2020 is, among other things, the year of the “pivot”—and while I reserve the bulk of my disdain for other business buzzwords (“pain points,” “spend” as a noun, “scale” as a verb), pivot is not my fave. When I hear “pivot,” I picture a squadron of toned Alvin Ailey dancers swiveling in sync, arms angled to one side and chins thrust to the other. 2020 does not feel like that.
The other problem with pivot is that it implies that the trajectories on either side of the shift are straight lines. No business venture that I have ever heard of has progressed in a 100% straightforward path. Even pre-pandemic, this one has had to navigate some pretty big curves—like planning a booth debut at an event that was cancelled the day before set-up due to an unseasonable storm, or having a shipment of goods get chewed up by the postal sorting machine. For starters. Year two started a little smoother, but then, well, you know.
So here I am, sheltering in place (still), figuring out next steps. Upping the social media presence. Developing a new sales model to approximate the craft booth browsing experience at home. Both of which projects involve sorting through hundreds of photos and video clips scattered throughout my hard drive and cloud storage. And so I encountered this enigma:
I remember accidentally finding the “draw on top of your photo” function on my phone camera and thinking that it would be a great tool for jotting textual notes on my photos to jog my memory later. But this techno-ethnographic technique failed spectacularly here, in my first (and apparently only) attempt to use it. Clearly, I had some sort of epiphany about the curve of the path—but I have no idea what it was. Was it an anthropological insight about herding landscapes and livelihoods? Was it design inspiration for a knitting stitch? Safest to guess that it was both, but that still doesn’t get me very far.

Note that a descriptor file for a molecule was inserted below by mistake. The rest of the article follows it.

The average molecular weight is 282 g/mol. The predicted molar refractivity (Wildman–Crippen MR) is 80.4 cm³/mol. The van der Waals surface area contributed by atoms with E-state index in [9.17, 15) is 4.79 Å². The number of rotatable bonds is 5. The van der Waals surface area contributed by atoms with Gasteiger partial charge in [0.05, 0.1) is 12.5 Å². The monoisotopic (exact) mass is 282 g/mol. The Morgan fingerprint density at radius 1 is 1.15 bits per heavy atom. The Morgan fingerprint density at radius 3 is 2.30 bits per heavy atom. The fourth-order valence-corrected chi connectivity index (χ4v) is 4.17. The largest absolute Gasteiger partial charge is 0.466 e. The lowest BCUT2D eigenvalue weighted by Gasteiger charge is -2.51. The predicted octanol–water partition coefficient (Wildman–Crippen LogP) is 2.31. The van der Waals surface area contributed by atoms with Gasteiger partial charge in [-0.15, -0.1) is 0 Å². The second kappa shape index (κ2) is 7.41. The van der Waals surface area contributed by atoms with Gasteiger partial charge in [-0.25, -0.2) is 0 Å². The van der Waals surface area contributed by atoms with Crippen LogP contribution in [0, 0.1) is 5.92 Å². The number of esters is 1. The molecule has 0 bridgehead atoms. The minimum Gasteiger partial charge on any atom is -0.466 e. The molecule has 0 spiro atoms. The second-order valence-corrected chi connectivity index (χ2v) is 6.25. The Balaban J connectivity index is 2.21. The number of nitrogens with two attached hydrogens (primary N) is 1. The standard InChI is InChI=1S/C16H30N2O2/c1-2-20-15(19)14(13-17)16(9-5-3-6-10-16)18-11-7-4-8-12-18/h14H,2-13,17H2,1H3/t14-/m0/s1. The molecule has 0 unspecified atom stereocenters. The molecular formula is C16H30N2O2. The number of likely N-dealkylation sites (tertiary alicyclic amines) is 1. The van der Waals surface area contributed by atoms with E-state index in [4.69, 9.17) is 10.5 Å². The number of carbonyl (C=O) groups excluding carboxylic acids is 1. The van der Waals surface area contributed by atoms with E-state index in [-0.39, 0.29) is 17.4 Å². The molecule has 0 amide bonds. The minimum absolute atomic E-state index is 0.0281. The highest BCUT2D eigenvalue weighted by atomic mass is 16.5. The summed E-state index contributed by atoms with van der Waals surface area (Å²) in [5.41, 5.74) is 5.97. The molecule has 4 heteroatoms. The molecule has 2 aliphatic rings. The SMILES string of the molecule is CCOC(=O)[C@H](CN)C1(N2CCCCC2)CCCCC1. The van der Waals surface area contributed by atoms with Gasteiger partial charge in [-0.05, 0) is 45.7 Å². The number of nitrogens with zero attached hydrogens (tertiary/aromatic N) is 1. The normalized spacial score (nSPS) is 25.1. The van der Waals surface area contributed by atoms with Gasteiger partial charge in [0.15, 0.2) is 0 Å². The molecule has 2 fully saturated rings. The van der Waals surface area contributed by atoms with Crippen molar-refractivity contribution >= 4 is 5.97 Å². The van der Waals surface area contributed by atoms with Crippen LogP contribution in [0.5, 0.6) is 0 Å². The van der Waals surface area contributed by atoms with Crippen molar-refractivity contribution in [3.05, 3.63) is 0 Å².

And yet, I am drawn to this photo, which somehow encapsulates so much about this project. Not just the symbolically curving path, but also my marginally legible scrawl across it, trying (and failing) to make sense of my surroundings. And everything outside the frame, which is inaccessible to you but comes back to me as a wave of sense memory—the hot sun in my eyes, the distant calls of villagers whistling and shouting to their livestock, the brisk crunching sounds of my hosts’ sickles as they cut grass from the fallow farm plot in which I stood. The smell of that cut grass. The feelings of joy at being back in this especially lovely place with especially lovely people, and of frustration at not being able to help out with this essential chore which shapes so much of daily life in the region.
The approach to the village where I took this photo snakes alongside the Uhl River, hairpin turn after hairpin turn. Around one bend in particular, the whole valley opens up in a glory of water rushing over boulders, crazy quilt farm plots, and centuries-old houses of weathered wood and stone. Every time I go, I spend the bus ride in anticipation: is this the bend? Is it this one? I always try to catch the moment with my camera as far out the window as I dare, and never quite get it.
So here we are at another curve in the path, a path which is nothing but one curve after another. I’m hoping that around one of these bends, the view ahead will open up gloriously. Is this the bend? Is it this one?
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